Sometimes the truth is stranger than fiction, but often stories that seem preposterous are from fake news sources. Before you share a story, or cite it in your research, take some time to find out if it is real. Many people share stories before they even read them.
Sometimes determining if news is fake is as simple as performing a Google search, other times you will need to do a little digging. Some fake stories may be based on a grain of truth, or based on a misunderstanding.
Take these steps before sharing an article:
Advertisements can masquerade as news stories. Ironically, although they may contain the words "paid content", "sponsored content", or "advertisement", clearly labeling themselves as an ad, many people still do not identify them as such. The "article" above is actually an ad that appeared in the Delaware County Daily Times. Note the words "Special Advertising Feature" at the top of the page.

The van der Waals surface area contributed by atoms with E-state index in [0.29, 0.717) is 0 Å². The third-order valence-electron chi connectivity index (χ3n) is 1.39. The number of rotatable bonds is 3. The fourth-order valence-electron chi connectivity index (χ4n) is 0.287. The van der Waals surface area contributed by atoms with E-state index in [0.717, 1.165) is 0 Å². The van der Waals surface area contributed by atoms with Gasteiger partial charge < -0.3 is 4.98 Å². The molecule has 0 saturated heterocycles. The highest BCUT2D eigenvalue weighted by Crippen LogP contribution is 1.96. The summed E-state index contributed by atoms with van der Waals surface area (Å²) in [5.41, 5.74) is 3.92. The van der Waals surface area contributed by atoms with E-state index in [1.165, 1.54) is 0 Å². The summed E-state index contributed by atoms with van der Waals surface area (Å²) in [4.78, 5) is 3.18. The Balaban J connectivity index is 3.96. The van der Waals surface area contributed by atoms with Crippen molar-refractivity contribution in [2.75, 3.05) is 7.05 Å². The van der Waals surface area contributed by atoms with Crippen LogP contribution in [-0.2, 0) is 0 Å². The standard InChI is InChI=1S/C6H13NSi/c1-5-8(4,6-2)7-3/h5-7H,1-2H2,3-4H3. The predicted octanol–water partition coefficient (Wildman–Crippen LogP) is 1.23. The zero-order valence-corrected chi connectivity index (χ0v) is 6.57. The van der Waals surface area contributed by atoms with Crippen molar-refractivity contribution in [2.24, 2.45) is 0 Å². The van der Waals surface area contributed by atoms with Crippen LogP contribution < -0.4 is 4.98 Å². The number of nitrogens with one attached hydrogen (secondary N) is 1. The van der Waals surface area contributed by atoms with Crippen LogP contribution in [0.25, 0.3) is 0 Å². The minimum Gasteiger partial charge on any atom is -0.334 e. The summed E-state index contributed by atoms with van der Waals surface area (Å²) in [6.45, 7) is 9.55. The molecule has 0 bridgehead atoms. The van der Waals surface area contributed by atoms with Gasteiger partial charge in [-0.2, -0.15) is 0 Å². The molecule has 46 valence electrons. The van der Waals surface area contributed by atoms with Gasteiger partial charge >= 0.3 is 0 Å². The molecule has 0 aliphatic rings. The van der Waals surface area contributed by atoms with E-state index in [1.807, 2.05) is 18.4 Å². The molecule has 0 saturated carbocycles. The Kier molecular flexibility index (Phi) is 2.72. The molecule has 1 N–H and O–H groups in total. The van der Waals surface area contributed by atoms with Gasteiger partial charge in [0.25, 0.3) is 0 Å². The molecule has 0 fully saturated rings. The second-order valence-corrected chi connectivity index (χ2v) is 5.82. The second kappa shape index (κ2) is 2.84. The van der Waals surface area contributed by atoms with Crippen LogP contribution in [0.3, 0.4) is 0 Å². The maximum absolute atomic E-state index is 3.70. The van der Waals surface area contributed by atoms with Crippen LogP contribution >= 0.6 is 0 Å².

Sometimes satire is mistaken for actual news. The Onion is strictly a source for satire and humor, however, some of its stories still get shared as real news by those who are unaware. Be dubious of any story from the following sources.
Be aware of sites that mimic legitimate news sources. Often these will have .co at the end of their domain name. For example abcnews.com.co uses the abc news logo, but readers will notice stories that are less than credible, no publisher information, and links that do not work.